Facebook has been pushing to make its privacy settings easier to understand and use. According to an announcement by the social networking giant, those signing up for a new account on Facebook will be greeted by a detailed description of how the privacy settings work.
According to the post by Facebook, “We’ve implemented these enhancements as part of our broader effort to integrate more privacy education into the new user experience. We appreciate the guidance on this effort that we’ve received from the Irish Data Protection Commissioner’s Office, the regulatory oversight agency for our services outside of the United States and Canada.”
Facebook now trains new users in its privacy options
Through the new feature, users will learn about default settings, selecting an audience for information shared on Timeline, access to their data, how they interact with applications, games and websites, how ads work on the site, tagging people and things, and finding friends on Facebook through search and contact importers.
Another new feature announced are the new in-line privacy controls that allow users to select an audience for their high school, college/ university, and employer when signing up.
It was recently revealed that Facebook is testing out a new single column Timeline design. If this design sees the light of day, users will be able to view all the posts in a single, vertical stream, instead of the current design that prods users to keep switching from right to left to view posts. As per Inside Facebook, the new design omits the line at the centre. The column with the dates, i.e., the Timeline can be viewed at the top right of the page. Those in Facebook's test group have been spotting wider posts. “Modules like “Recent Activity,” “Friends,” “Places” and those for any Open Graph apps are all to the right, similar to how they are on the original Timeline. The difference in this design is that these modules are no longer the same size as posts, and when there are no more modules to show, the Timeline appears blank rather than filling in with status updates or wall posts,” adds the post.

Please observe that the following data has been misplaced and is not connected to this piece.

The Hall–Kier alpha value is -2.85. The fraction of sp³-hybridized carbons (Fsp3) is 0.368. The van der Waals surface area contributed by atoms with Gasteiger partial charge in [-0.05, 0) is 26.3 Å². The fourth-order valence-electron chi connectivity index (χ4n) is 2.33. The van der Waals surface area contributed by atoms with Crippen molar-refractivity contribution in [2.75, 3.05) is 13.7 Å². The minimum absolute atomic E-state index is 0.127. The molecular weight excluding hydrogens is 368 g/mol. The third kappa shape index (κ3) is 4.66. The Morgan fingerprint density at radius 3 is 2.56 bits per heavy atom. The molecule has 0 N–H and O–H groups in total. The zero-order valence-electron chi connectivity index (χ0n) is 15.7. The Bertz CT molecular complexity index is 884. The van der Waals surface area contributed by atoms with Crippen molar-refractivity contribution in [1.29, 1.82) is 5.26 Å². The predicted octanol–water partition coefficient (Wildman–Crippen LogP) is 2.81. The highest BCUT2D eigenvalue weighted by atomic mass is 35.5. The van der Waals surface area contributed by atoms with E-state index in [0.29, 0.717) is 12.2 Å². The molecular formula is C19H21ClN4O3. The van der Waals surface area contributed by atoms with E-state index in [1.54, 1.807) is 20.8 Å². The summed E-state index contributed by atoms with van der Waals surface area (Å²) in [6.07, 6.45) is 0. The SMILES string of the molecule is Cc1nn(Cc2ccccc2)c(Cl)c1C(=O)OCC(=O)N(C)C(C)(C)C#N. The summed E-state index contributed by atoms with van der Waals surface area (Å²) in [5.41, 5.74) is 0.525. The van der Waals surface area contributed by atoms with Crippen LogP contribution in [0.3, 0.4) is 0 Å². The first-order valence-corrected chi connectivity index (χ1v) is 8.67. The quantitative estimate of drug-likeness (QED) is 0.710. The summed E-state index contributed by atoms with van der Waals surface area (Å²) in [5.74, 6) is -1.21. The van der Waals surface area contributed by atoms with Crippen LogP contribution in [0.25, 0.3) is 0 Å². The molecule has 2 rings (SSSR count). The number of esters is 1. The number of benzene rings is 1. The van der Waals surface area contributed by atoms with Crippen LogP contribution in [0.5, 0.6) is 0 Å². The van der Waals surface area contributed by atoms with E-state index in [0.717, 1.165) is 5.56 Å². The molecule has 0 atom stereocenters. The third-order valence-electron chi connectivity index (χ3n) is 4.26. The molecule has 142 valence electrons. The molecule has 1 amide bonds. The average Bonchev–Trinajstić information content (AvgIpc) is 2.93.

Timeline essentially allows users to view their lives as on Facebook in chronological order, dotted with pictures, posts, videos and all. All the events in the life of the user, and the content he or she has posted, right from the date of creating the profile, is neatly arranged in chronological order, as if telling a story.
When the Timeline was introduced, not all users liked the idea of adopting the Timeline and sure enough, this compulsory transition is bound to face stiff resistance. The Telegraph quoted one user as saying, “I’m sorry but this is rubbish. I’m surprised Facebook hasn’t included a compulsory DNA profile section (default to public obviously).”
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